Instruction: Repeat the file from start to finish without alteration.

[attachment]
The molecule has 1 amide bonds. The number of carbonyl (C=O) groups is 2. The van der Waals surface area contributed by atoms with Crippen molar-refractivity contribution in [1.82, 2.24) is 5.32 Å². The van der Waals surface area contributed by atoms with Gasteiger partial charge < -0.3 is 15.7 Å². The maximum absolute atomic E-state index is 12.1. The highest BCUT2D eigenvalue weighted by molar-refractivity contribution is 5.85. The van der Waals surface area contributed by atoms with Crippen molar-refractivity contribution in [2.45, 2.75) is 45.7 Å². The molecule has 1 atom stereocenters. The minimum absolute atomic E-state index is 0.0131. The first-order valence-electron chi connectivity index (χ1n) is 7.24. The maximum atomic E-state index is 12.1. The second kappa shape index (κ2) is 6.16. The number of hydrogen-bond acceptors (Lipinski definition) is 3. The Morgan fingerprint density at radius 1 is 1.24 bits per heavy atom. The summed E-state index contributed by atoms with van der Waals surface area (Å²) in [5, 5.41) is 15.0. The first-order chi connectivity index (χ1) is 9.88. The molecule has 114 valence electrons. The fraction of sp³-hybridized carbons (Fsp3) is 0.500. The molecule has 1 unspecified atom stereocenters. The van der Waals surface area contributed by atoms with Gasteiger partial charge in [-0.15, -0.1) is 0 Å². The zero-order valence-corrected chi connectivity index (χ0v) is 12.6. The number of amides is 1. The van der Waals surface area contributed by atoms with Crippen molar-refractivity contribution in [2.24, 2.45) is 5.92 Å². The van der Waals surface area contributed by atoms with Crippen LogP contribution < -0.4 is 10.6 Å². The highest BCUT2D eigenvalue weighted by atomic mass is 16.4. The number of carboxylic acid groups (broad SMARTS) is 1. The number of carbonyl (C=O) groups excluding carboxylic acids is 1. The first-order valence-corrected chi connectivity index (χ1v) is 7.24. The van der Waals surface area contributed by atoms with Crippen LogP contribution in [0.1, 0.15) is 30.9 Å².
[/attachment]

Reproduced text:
The molecule has 1 amide bonds. The number of carbonyl (C=O) groups is 2. The van der Waals surface area contributed by atoms with Crippen molar-refractivity contribution in [1.82, 2.24) is 5.32 Å². The van der Waals surface area contributed by atoms with Gasteiger partial charge < -0.3 is 15.7 Å². The maximum absolute atomic E-state index is 12.1. The highest BCUT2D eigenvalue weighted by molar-refractivity contribution is 5.85. The van der Waals surface area contributed by atoms with Crippen molar-refractivity contribution in [2.45, 2.75) is 45.7 Å². The molecule has 1 atom stereocenters. The minimum absolute atomic E-state index is 0.0131. The first-order valence-electron chi connectivity index (χ1n) is 7.24. The maximum atomic E-state index is 12.1. The second kappa shape index (κ2) is 6.16. The number of hydrogen-bond acceptors (Lipinski definition) is 3. The Morgan fingerprint density at radius 1 is 1.24 bits per heavy atom. The summed E-state index contributed by atoms with van der Waals surface area (Å²) in [5, 5.41) is 15.0. The first-order chi connectivity index (χ1) is 9.88. The molecule has 114 valence electrons. The fraction of sp³-hybridized carbons (Fsp3) is 0.500. The molecule has 1 unspecified atom stereocenters. The van der Waals surface area contributed by atoms with Gasteiger partial charge in [-0.15, -0.1) is 0 Å². The zero-order valence-corrected chi connectivity index (χ0v) is 12.6. The number of amides is 1. The van der Waals surface area contributed by atoms with Crippen molar-refractivity contribution in [2.24, 2.45) is 5.92 Å². The van der Waals surface area contributed by atoms with Crippen LogP contribution < -0.4 is 10.6 Å². The highest BCUT2D eigenvalue weighted by atomic mass is 16.4. The number of carboxylic acid groups (broad SMARTS) is 1. The number of carbonyl (C=O) groups excluding carboxylic acids is 1. The first-order valence-corrected chi connectivity index (χ1v) is 7.24. The van der Waals surface area contributed by atoms with Crippen LogP contribution in [0.1, 0.15) is 30.9 Å².